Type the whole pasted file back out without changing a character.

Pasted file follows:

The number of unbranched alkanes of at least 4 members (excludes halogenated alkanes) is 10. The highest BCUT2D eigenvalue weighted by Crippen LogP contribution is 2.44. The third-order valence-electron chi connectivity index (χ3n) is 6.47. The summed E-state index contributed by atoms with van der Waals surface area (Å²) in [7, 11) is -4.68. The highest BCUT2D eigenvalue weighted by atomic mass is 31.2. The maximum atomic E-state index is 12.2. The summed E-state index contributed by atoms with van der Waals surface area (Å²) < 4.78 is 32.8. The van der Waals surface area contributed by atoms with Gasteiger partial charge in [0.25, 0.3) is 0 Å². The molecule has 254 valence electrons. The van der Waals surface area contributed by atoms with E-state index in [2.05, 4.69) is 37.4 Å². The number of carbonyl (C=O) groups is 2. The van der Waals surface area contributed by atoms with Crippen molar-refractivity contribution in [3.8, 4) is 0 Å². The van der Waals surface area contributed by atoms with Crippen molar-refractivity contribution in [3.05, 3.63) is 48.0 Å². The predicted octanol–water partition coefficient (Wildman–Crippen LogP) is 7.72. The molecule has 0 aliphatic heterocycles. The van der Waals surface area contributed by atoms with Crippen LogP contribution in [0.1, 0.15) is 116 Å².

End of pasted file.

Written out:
The number of unbranched alkanes of at least 4 members (excludes halogenated alkanes) is 10. The highest BCUT2D eigenvalue weighted by Crippen LogP contribution is 2.44. The third-order valence-electron chi connectivity index (χ3n) is 6.47. The summed E-state index contributed by atoms with van der Waals surface area (Å²) in [7, 11) is -4.68. The highest BCUT2D eigenvalue weighted by atomic mass is 31.2. The maximum atomic E-state index is 12.2. The summed E-state index contributed by atoms with van der Waals surface area (Å²) < 4.78 is 32.8. The van der Waals surface area contributed by atoms with Gasteiger partial charge in [0.25, 0.3) is 0 Å². The molecule has 254 valence electrons. The van der Waals surface area contributed by atoms with E-state index in [2.05, 4.69) is 37.4 Å². The number of carbonyl (C=O) groups is 2. The van der Waals surface area contributed by atoms with Crippen molar-refractivity contribution in [3.8, 4) is 0 Å². The van der Waals surface area contributed by atoms with Crippen molar-refractivity contribution in [3.05, 3.63) is 48.0 Å². The predicted octanol–water partition coefficient (Wildman–Crippen LogP) is 7.72. The molecule has 0 aliphatic heterocycles. The van der Waals surface area contributed by atoms with Crippen LogP contribution in [0.1, 0.15) is 116 Å².